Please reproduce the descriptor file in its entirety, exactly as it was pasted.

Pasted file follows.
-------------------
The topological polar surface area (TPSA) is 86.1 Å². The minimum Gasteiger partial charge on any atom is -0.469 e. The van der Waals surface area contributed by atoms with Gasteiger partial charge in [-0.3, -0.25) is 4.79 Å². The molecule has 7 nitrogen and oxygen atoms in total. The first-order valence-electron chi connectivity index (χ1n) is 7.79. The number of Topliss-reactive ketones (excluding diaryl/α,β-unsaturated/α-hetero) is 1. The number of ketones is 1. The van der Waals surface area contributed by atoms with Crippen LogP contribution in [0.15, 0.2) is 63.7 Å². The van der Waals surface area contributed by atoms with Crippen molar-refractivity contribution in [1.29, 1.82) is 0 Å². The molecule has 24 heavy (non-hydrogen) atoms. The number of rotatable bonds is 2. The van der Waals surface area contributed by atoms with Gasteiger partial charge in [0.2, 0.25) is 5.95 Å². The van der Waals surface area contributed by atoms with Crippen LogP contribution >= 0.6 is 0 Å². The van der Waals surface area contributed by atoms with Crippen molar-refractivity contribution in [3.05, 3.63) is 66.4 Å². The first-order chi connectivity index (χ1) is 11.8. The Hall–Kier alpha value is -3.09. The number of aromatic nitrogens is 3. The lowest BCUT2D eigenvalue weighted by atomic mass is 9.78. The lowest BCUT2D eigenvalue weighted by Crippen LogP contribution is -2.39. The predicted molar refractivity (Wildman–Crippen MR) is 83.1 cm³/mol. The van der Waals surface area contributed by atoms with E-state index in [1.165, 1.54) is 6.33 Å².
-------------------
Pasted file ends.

The topological polar surface area (TPSA) is 86.1 Å². The minimum Gasteiger partial charge on any atom is -0.469 e. The van der Waals surface area contributed by atoms with Gasteiger partial charge in [-0.3, -0.25) is 4.79 Å². The molecule has 7 nitrogen and oxygen atoms in total. The first-order valence-electron chi connectivity index (χ1n) is 7.79. The number of Topliss-reactive ketones (excluding diaryl/α,β-unsaturated/α-hetero) is 1. The number of ketones is 1. The van der Waals surface area contributed by atoms with Crippen LogP contribution in [0.15, 0.2) is 63.7 Å². The van der Waals surface area contributed by atoms with Crippen molar-refractivity contribution in [1.29, 1.82) is 0 Å². The molecule has 24 heavy (non-hydrogen) atoms. The number of rotatable bonds is 2. The van der Waals surface area contributed by atoms with Gasteiger partial charge in [0.2, 0.25) is 5.95 Å². The van der Waals surface area contributed by atoms with Crippen LogP contribution >= 0.6 is 0 Å². The van der Waals surface area contributed by atoms with Crippen molar-refractivity contribution in [3.05, 3.63) is 66.4 Å². The first-order chi connectivity index (χ1) is 11.8. The Hall–Kier alpha value is -3.09. The number of aromatic nitrogens is 3. The lowest BCUT2D eigenvalue weighted by atomic mass is 9.78. The lowest BCUT2D eigenvalue weighted by Crippen LogP contribution is -2.39. The predicted molar refractivity (Wildman–Crippen MR) is 83.1 cm³/mol. The van der Waals surface area contributed by atoms with E-state index in [1.165, 1.54) is 6.33 Å².